If you ever consider enrolling your Pug in a competition, you will find that there are thousands of American Kennel Club affiliates from which to choose. Each of these clubs will have their own set of rules, but some rules are pretty universal. Besides being a purebred, following are examples of some standard requirements:
AKC Papers are required to register for competitions. The breeder from which you purchased your Pug will have papers, as should individuals who are selling pure bred Pugs. If you rescued your Pug from a shelter, he or she may not have AKC recognizable papers. You can still compete if you obtain a Purebred Alternative Listing.
There are several Pug breed standards on which a purebred pup will be judged.
The general appearance of the Pug should be square, with his or her length being equal to or less than its height. The Pug should not have a leggy appearance, nor should it appear to have squatty short legs.
The term multum in parvo, is often used in describing a Pug. This can be loosely translated to mean, “a lot of dog in a little space.” A Pug is compact, with firm, well developed muscles, and ideally ranges in weight from 14 to 18 pounds. This applies to both the male and female.
The head is significant and round with no skull indentation, and is comprised of the following features:
The neck is sturdy, solid, and slightly arched to carry the head proudly. The Pugs short back is level from its highest point to its tail set. He or she is broad in the chest and well ribbed up. The tail is curled as tautly as possible over the hip, and a double tail curl is preferred.
The Pugs legs are set well under the body, and are very powerfully built, straight, and of medium length. When viewed from the side, the elbows should appear straight below the withers. The shoulders are fairly laid back. The pasterns are strong, with a gentle slope. The feet consist of spread out toes, with black nails, and are not quite as long as the foot of a hair, and a bit less rounded than that of a feline. Dewclaw removal is preferred.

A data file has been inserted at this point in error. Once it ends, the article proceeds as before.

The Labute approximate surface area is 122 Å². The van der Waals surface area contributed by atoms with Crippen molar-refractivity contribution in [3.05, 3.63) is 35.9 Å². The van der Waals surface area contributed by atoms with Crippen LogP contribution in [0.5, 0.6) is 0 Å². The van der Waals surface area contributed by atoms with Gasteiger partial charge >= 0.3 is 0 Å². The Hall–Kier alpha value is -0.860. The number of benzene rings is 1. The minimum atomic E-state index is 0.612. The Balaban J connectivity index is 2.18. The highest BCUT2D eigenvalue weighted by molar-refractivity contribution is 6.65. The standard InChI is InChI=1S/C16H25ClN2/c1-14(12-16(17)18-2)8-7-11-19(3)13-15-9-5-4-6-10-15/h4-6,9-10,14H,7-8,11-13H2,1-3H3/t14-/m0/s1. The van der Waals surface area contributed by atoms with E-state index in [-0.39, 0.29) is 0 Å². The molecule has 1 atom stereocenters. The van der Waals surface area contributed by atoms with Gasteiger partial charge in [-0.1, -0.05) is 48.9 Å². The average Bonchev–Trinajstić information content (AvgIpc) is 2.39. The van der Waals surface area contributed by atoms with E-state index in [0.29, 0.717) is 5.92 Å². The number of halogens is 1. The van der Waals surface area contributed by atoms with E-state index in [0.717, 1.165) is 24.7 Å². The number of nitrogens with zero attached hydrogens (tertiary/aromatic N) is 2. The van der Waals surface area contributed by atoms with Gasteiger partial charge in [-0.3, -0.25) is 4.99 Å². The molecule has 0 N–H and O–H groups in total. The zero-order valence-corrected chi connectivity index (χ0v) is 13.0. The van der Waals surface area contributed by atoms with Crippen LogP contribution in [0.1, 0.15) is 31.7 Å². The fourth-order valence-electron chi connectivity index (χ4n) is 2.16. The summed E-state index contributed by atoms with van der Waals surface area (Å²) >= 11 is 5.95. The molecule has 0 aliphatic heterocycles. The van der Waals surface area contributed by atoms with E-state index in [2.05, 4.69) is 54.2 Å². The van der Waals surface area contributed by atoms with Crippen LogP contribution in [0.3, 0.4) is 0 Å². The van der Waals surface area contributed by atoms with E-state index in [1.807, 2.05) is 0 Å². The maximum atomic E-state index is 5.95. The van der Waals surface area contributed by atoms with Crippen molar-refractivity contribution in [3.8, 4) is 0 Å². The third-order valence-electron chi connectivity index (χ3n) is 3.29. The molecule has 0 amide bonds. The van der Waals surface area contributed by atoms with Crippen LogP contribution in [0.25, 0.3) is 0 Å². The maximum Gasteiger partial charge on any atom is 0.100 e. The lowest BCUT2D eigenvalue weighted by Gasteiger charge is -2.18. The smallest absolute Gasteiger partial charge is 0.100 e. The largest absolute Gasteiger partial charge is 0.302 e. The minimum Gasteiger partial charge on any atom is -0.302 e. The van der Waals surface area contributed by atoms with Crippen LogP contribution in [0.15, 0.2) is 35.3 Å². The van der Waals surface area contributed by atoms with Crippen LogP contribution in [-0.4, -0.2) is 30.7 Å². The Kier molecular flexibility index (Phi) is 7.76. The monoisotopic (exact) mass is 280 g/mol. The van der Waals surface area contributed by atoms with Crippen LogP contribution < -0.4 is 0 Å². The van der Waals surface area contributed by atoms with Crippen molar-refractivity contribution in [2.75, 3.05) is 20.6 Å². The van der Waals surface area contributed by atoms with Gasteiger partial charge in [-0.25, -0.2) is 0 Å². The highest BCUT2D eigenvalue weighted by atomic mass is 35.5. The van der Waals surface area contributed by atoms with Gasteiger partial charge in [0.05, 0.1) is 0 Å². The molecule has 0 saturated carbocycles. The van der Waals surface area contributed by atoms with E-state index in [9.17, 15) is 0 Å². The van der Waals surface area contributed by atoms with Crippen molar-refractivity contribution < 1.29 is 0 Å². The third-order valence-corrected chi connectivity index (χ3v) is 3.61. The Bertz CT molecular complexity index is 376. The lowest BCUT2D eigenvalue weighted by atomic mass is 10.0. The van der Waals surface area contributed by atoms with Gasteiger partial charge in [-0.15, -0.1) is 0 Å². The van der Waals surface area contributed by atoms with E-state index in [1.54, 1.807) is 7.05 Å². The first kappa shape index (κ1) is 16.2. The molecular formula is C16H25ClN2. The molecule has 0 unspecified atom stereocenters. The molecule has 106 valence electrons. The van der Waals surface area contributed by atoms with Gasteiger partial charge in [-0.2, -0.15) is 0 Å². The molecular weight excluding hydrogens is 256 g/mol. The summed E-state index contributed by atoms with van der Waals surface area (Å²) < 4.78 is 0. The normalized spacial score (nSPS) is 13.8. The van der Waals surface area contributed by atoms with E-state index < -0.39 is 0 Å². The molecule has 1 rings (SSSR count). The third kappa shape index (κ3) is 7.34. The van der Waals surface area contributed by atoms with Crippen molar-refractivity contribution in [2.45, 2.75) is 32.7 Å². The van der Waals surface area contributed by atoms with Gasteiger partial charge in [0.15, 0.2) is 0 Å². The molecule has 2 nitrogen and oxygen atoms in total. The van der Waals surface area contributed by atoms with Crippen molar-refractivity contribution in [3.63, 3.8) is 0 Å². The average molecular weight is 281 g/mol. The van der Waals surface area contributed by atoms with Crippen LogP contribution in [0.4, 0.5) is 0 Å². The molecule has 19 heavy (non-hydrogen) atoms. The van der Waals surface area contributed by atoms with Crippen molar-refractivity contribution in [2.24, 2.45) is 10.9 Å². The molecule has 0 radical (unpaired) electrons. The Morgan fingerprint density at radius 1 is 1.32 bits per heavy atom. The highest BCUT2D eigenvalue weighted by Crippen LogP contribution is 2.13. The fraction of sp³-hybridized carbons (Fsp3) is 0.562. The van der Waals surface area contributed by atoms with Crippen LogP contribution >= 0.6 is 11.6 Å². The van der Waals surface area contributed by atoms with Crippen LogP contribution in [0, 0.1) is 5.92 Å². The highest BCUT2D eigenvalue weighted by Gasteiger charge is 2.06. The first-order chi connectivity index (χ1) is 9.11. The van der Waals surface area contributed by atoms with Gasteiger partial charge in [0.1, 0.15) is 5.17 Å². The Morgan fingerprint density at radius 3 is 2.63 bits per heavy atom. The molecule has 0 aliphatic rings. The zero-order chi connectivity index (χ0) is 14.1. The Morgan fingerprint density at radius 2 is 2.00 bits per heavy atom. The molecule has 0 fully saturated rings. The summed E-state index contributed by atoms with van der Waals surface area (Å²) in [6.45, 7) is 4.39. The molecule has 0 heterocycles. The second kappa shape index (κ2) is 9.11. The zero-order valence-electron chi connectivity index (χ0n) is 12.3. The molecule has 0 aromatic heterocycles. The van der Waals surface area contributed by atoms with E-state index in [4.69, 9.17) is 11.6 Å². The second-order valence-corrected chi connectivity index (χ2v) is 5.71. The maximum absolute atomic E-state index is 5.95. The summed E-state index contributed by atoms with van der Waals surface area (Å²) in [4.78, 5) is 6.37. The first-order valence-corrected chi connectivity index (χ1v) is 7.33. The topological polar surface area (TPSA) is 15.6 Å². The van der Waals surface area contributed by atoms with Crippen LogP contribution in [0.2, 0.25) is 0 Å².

Powerful hindquarters have a moderate bend of stifle, and the hind lower leg joint creates a right angle to the ground. The Pugs legs are parallel when viewed from behind. The hindquarters and forequarters should project the appearance of balance. The thighs and buttocks are brawny and full.
The Pug sports a short coat that is fine, smooth, silky, and glossy, as opposed to, stiff or woolly.
Recognized by the AKC are four colors:
A puppy’s coat color can change over time as the adult coat grows in. From time to time it happens that an owner will have an adult Pug who is registered as a color that that dog is not. Some clubs will permit an owner to amend the color on the registration, as many as three 3 times.
A black, and clearly defined, back trace is most desired, (the back trace being the darker line that extends from the back of the skull to the tail.) The more intensely dark and defined the Pugs mask, ears, moles on cheeks, and forehead diamond, the better.
When observed from the front, the Pugs forelegs must bear well forward, indicating no frailty in the pasterns. His or her paws should land solidly, with the central toes pointing straight ahead. The hind quarters should not show a twist or turn, and the hind legs must follow in line with the front. The limbs may naturally meet in both front and rear. The gait should appear free, confident, and jaunty.
The Pug is playful, charismatic, and mild tempered, often exuding a sense of dignity.
The standards outlined above closely follow those of the AKC Pug Breed Standards. Whether you choose to compete or not, why not take a few moments to see how your own Pug stands up to the standards!
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